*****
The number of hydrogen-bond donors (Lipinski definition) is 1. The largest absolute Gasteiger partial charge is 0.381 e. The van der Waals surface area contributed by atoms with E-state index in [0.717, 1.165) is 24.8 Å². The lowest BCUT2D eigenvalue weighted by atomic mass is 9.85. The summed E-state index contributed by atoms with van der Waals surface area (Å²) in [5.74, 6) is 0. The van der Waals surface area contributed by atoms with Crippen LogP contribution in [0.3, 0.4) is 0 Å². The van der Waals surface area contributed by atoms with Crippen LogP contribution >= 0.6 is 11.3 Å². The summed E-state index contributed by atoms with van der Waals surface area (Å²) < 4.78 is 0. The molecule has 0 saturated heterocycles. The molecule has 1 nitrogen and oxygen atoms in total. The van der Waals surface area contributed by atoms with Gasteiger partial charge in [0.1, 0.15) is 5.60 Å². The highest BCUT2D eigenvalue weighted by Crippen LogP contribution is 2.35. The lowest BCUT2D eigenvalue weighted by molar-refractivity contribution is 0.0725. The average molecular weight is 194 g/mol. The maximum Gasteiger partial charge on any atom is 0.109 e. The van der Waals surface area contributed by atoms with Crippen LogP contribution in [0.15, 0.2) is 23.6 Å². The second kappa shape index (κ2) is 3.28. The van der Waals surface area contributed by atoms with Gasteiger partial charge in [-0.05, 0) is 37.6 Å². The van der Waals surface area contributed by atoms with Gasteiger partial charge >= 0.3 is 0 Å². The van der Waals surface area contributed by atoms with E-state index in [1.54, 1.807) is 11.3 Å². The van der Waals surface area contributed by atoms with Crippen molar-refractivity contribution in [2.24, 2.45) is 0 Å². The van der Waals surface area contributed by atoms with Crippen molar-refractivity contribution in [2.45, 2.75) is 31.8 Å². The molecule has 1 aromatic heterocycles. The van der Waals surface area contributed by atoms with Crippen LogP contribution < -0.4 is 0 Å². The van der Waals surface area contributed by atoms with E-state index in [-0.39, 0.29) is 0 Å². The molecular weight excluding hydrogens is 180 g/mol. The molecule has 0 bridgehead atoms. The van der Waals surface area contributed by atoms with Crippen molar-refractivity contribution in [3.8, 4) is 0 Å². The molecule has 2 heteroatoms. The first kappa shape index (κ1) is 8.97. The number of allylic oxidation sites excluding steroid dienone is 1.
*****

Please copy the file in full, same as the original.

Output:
The number of hydrogen-bond donors (Lipinski definition) is 1. The largest absolute Gasteiger partial charge is 0.381 e. The van der Waals surface area contributed by atoms with E-state index in [0.717, 1.165) is 24.8 Å². The lowest BCUT2D eigenvalue weighted by atomic mass is 9.85. The summed E-state index contributed by atoms with van der Waals surface area (Å²) in [5.74, 6) is 0. The van der Waals surface area contributed by atoms with Crippen LogP contribution in [0.3, 0.4) is 0 Å². The van der Waals surface area contributed by atoms with Crippen LogP contribution >= 0.6 is 11.3 Å². The summed E-state index contributed by atoms with van der Waals surface area (Å²) < 4.78 is 0. The molecule has 0 saturated heterocycles. The molecule has 1 nitrogen and oxygen atoms in total. The van der Waals surface area contributed by atoms with Gasteiger partial charge in [0.1, 0.15) is 5.60 Å². The highest BCUT2D eigenvalue weighted by Crippen LogP contribution is 2.35. The lowest BCUT2D eigenvalue weighted by molar-refractivity contribution is 0.0725. The average molecular weight is 194 g/mol. The maximum Gasteiger partial charge on any atom is 0.109 e. The van der Waals surface area contributed by atoms with Crippen LogP contribution in [0.15, 0.2) is 23.6 Å². The second kappa shape index (κ2) is 3.28. The van der Waals surface area contributed by atoms with Gasteiger partial charge in [-0.05, 0) is 37.6 Å². The van der Waals surface area contributed by atoms with Gasteiger partial charge >= 0.3 is 0 Å². The van der Waals surface area contributed by atoms with E-state index in [1.54, 1.807) is 11.3 Å². The van der Waals surface area contributed by atoms with Crippen molar-refractivity contribution in [2.24, 2.45) is 0 Å². The van der Waals surface area contributed by atoms with Crippen molar-refractivity contribution in [2.45, 2.75) is 31.8 Å². The molecule has 1 aromatic heterocycles. The van der Waals surface area contributed by atoms with Crippen LogP contribution < -0.4 is 0 Å². The van der Waals surface area contributed by atoms with E-state index in [-0.39, 0.29) is 0 Å². The molecular weight excluding hydrogens is 180 g/mol. The molecule has 0 bridgehead atoms. The van der Waals surface area contributed by atoms with Crippen molar-refractivity contribution in [3.8, 4) is 0 Å². The molecule has 2 heteroatoms. The first kappa shape index (κ1) is 8.97. The number of allylic oxidation sites excluding steroid dienone is 1.